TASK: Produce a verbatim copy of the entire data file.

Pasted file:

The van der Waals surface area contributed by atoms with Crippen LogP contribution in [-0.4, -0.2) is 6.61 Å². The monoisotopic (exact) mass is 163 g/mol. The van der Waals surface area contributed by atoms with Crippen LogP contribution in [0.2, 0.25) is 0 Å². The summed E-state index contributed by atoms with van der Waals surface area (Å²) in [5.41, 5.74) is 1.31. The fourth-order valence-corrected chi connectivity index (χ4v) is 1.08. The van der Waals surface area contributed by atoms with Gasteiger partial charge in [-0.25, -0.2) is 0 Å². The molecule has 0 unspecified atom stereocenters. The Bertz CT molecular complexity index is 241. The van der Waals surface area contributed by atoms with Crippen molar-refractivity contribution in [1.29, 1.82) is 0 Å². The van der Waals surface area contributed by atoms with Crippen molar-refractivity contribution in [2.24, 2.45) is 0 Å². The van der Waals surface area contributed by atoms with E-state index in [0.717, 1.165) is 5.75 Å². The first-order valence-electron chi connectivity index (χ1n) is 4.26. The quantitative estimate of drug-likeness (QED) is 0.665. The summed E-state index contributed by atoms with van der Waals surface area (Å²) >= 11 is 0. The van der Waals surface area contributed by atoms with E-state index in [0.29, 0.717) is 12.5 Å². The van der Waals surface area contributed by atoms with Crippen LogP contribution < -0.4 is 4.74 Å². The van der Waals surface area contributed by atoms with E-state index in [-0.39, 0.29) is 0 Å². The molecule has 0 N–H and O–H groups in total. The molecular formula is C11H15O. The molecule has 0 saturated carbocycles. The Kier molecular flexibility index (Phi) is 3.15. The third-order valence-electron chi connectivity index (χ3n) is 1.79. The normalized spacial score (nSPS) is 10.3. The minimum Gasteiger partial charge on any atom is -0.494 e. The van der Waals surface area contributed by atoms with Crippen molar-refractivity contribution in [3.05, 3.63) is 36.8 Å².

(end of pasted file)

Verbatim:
The van der Waals surface area contributed by atoms with Crippen LogP contribution in [-0.4, -0.2) is 6.61 Å². The monoisotopic (exact) mass is 163 g/mol. The van der Waals surface area contributed by atoms with Crippen LogP contribution in [0.2, 0.25) is 0 Å². The summed E-state index contributed by atoms with van der Waals surface area (Å²) in [5.41, 5.74) is 1.31. The fourth-order valence-corrected chi connectivity index (χ4v) is 1.08. The van der Waals surface area contributed by atoms with Gasteiger partial charge in [-0.25, -0.2) is 0 Å². The molecule has 0 unspecified atom stereocenters. The Bertz CT molecular complexity index is 241. The van der Waals surface area contributed by atoms with Crippen molar-refractivity contribution in [1.29, 1.82) is 0 Å². The van der Waals surface area contributed by atoms with Crippen molar-refractivity contribution in [2.24, 2.45) is 0 Å². The van der Waals surface area contributed by atoms with E-state index in [0.717, 1.165) is 5.75 Å². The first-order valence-electron chi connectivity index (χ1n) is 4.26. The quantitative estimate of drug-likeness (QED) is 0.665. The summed E-state index contributed by atoms with van der Waals surface area (Å²) >= 11 is 0. The van der Waals surface area contributed by atoms with E-state index in [0.29, 0.717) is 12.5 Å². The van der Waals surface area contributed by atoms with Crippen LogP contribution < -0.4 is 4.74 Å². The van der Waals surface area contributed by atoms with E-state index in [-0.39, 0.29) is 0 Å². The molecule has 0 N–H and O–H groups in total. The molecular formula is C11H15O. The molecule has 0 saturated carbocycles. The Kier molecular flexibility index (Phi) is 3.15. The third-order valence-electron chi connectivity index (χ3n) is 1.79. The normalized spacial score (nSPS) is 10.3. The minimum Gasteiger partial charge on any atom is -0.494 e. The van der Waals surface area contributed by atoms with Crippen molar-refractivity contribution in [3.05, 3.63) is 36.8 Å².